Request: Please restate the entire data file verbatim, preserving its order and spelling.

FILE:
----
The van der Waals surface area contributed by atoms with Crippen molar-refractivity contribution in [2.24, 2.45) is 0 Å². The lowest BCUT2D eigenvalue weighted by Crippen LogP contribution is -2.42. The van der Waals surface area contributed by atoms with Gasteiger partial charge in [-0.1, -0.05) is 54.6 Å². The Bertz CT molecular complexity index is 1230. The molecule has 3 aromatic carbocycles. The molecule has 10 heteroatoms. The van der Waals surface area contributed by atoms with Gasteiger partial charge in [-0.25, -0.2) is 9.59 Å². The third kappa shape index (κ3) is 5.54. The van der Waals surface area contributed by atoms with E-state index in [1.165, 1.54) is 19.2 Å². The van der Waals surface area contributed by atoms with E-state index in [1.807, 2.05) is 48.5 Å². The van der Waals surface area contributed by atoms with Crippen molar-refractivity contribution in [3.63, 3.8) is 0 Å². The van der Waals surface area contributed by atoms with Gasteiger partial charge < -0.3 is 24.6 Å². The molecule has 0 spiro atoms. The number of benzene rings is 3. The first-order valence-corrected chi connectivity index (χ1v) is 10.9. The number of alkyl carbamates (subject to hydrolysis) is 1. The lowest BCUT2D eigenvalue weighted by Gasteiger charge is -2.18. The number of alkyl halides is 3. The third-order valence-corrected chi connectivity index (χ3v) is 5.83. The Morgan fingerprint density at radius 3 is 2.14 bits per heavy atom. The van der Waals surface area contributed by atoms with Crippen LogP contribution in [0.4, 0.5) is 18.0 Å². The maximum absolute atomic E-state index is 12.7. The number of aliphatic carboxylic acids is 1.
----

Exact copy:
The van der Waals surface area contributed by atoms with Crippen molar-refractivity contribution in [2.24, 2.45) is 0 Å². The lowest BCUT2D eigenvalue weighted by Crippen LogP contribution is -2.42. The van der Waals surface area contributed by atoms with Gasteiger partial charge in [-0.1, -0.05) is 54.6 Å². The Bertz CT molecular complexity index is 1230. The molecule has 3 aromatic carbocycles. The molecule has 10 heteroatoms. The van der Waals surface area contributed by atoms with Gasteiger partial charge in [-0.25, -0.2) is 9.59 Å². The third kappa shape index (κ3) is 5.54. The van der Waals surface area contributed by atoms with E-state index in [1.165, 1.54) is 19.2 Å². The van der Waals surface area contributed by atoms with E-state index in [1.807, 2.05) is 48.5 Å². The van der Waals surface area contributed by atoms with Crippen molar-refractivity contribution in [3.63, 3.8) is 0 Å². The van der Waals surface area contributed by atoms with Gasteiger partial charge < -0.3 is 24.6 Å². The molecule has 0 spiro atoms. The number of benzene rings is 3. The first-order valence-corrected chi connectivity index (χ1v) is 10.9. The number of alkyl carbamates (subject to hydrolysis) is 1. The lowest BCUT2D eigenvalue weighted by Gasteiger charge is -2.18. The number of alkyl halides is 3. The third-order valence-corrected chi connectivity index (χ3v) is 5.83. The Morgan fingerprint density at radius 3 is 2.14 bits per heavy atom. The van der Waals surface area contributed by atoms with Crippen LogP contribution in [0.4, 0.5) is 18.0 Å². The maximum absolute atomic E-state index is 12.7. The number of aliphatic carboxylic acids is 1.